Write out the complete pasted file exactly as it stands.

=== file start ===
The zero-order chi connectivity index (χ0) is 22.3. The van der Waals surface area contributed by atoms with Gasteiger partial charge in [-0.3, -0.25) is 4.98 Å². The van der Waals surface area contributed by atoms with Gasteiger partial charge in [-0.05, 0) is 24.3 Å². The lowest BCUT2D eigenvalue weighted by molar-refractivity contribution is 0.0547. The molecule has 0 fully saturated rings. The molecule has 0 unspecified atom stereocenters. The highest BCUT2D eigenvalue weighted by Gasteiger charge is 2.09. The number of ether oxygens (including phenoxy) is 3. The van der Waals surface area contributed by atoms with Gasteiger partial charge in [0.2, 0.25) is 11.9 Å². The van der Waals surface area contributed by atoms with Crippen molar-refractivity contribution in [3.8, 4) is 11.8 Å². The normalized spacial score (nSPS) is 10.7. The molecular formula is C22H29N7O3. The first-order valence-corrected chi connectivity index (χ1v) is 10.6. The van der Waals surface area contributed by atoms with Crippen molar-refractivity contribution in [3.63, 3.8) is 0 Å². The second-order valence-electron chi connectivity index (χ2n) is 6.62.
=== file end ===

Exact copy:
The zero-order chi connectivity index (χ0) is 22.3. The van der Waals surface area contributed by atoms with Gasteiger partial charge in [-0.3, -0.25) is 4.98 Å². The van der Waals surface area contributed by atoms with Gasteiger partial charge in [-0.05, 0) is 24.3 Å². The lowest BCUT2D eigenvalue weighted by molar-refractivity contribution is 0.0547. The molecule has 0 fully saturated rings. The molecule has 0 unspecified atom stereocenters. The highest BCUT2D eigenvalue weighted by Gasteiger charge is 2.09. The number of ether oxygens (including phenoxy) is 3. The van der Waals surface area contributed by atoms with Gasteiger partial charge in [0.2, 0.25) is 11.9 Å². The van der Waals surface area contributed by atoms with Crippen molar-refractivity contribution in [3.8, 4) is 11.8 Å². The normalized spacial score (nSPS) is 10.7. The molecular formula is C22H29N7O3. The first-order valence-corrected chi connectivity index (χ1v) is 10.6. The van der Waals surface area contributed by atoms with Crippen molar-refractivity contribution in [3.63, 3.8) is 0 Å². The second-order valence-electron chi connectivity index (χ2n) is 6.62.